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The Best TV Experience: Philips Ambilight Clone

Phillips Ambilight is an immersive lighting system built into televisions. The lights around the TV match the color at each edge of the screen. This product is not available in all countries and can be quite expensive.

Introducing the DIY Ambilight clone. This mesmerizing effect is possible due to a particular type of LED strip behind the television and the power of some free software.

The Parts (~$150)

The parts used here make the system capable of using any HDMI source. If you only want to use the lights on the raspberry pi the cost is a little cheaper. ~$110.

I used 3m double sided adhesive to secure all of these parts to the tv

  • Raspberry Pi 2/3 as well as a micro SD card at least 8gb in size and a 2.5 A power supply. ~$45.00

  • WS2801 LED Strip. I purchased the 5m 32LED black IP30 set from AliExpress. Protip: checkout using the AliExpress mobile app for a little discount on any purchase you make. I bought 5 meters for a 40-inch tv and have plenty left over. ~$30.00

  • A 5V 10A (6A for up to 4m of LED strip) Power Supply for the LEDs. You can go a couple of routes with this item. If you get this type of power supply you need to also buy an adapter for the connection to the LED strip. ~$22.00
  • Female to Female Jumper Wires. You can buy these for much cheaper from China if you’re willing to wait a little longer. ~$0.90
  • HDMI Splitter ~$9
  • HDMI to AV adapter~$7
  • Video Grabber ~$10
  • 2 HDMI Cables ~$10
  • Soldering Iron (I linked a soldering kit here, but all you need is the soldering iron and some solder) ~$15(solo) - $25(kit)

The How

The main components of this build are the individually addressable LEDs and the software involved in controlling those LEDs.

The first step is to measure out the layout of the LED strip around the TV you plan on using.

I decided to include the lights along the bottom of the TV as well, but this is optional if you don’t have enough strip length.

After you have cut them to size, carefully solder the strips together making sure you have them connect to each other in the correct direction. It is very important to test them at this stage to make sure the LEDs are in working condition before continuing to adhere them to the TV. When you provide power to the LED strips without any software controlling them some LEDs may not light up. This does not necessarily mean they are not working. Unless you see the entire strip not working at this stage, wait until the software is installed before making the conclusion that they’re busted.)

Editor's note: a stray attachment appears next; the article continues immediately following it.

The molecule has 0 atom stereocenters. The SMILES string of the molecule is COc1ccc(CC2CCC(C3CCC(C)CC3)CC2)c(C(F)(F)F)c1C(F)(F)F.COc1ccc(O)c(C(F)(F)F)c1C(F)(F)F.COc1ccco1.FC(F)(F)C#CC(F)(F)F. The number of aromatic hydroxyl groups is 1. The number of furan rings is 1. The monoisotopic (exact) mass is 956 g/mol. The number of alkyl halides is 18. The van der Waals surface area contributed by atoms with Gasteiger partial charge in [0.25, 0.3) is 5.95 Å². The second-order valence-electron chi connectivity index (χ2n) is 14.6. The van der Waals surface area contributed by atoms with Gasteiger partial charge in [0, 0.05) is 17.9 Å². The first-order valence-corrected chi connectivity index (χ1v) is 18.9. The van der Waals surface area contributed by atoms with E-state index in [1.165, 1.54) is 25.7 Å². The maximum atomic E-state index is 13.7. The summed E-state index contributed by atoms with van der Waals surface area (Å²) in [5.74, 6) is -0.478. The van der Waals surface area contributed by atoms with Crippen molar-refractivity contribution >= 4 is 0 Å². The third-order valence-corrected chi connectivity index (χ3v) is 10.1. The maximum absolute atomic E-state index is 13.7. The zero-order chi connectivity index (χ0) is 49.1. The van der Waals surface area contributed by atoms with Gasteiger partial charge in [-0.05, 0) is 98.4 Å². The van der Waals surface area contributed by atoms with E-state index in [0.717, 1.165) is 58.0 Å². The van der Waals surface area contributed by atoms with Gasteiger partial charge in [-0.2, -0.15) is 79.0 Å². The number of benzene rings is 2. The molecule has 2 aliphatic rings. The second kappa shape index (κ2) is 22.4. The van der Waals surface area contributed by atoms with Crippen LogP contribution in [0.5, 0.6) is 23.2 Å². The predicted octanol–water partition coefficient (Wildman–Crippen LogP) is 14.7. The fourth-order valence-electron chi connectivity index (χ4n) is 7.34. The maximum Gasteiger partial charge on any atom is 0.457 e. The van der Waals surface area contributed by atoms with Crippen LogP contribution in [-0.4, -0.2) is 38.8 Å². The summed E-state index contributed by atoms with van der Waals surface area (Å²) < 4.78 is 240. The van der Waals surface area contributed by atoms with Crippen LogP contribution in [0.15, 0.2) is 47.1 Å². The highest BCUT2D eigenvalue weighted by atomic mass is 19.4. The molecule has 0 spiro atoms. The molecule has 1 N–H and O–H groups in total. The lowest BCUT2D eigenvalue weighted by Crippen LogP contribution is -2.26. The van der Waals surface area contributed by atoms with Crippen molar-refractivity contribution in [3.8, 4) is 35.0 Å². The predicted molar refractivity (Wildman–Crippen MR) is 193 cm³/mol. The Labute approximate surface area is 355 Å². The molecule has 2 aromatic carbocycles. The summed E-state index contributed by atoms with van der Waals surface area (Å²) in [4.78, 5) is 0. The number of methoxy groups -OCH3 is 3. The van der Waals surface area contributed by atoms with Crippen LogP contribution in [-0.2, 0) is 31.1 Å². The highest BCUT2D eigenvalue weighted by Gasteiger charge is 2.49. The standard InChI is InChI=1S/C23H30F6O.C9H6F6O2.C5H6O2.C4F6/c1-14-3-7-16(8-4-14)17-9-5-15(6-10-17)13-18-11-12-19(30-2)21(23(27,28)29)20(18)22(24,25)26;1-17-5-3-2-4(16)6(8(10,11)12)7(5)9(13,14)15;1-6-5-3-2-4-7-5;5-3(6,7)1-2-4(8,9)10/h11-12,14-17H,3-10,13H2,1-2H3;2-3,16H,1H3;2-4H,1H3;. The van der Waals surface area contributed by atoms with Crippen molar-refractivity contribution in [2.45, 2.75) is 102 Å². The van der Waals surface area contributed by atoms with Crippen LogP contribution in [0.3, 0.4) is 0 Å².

The next thing to do is to setup the raspberry pi and install the OpenELEC operating system. At this point, it is time to install the Hyperion App on your computer and ssh into your raspberry pi to install the software to control the lights.

Links to Tutorials

These links explain in detail the process of installing the software and connecting all the parts. The good thing is there is a pretty great community surrounding this project and many places for you to find answers to any problems you may come across.


  • The settings you choose for the Hyperion app are going to vary from setup to setup based on your TV. Following someone else’s settings might not always produce great results on your setup. There’s a handy phone application Hyperion Remote app that lets you easily connect to your system and fine-tune the lighting effects to your liking as well as use preset lighting modes.
  • When changing the settings on desktop Hyperion App you can easily take a screenshot of what your video grabber sees within the app to help you figure out what colors aren't translating correctly or what parts of the screen are being cut off.

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The Best TV Experience: Philips Ambilight Clone was originally published in Hacker Noon on Medium, where people are continuing the conversation by highlighting and responding to this story.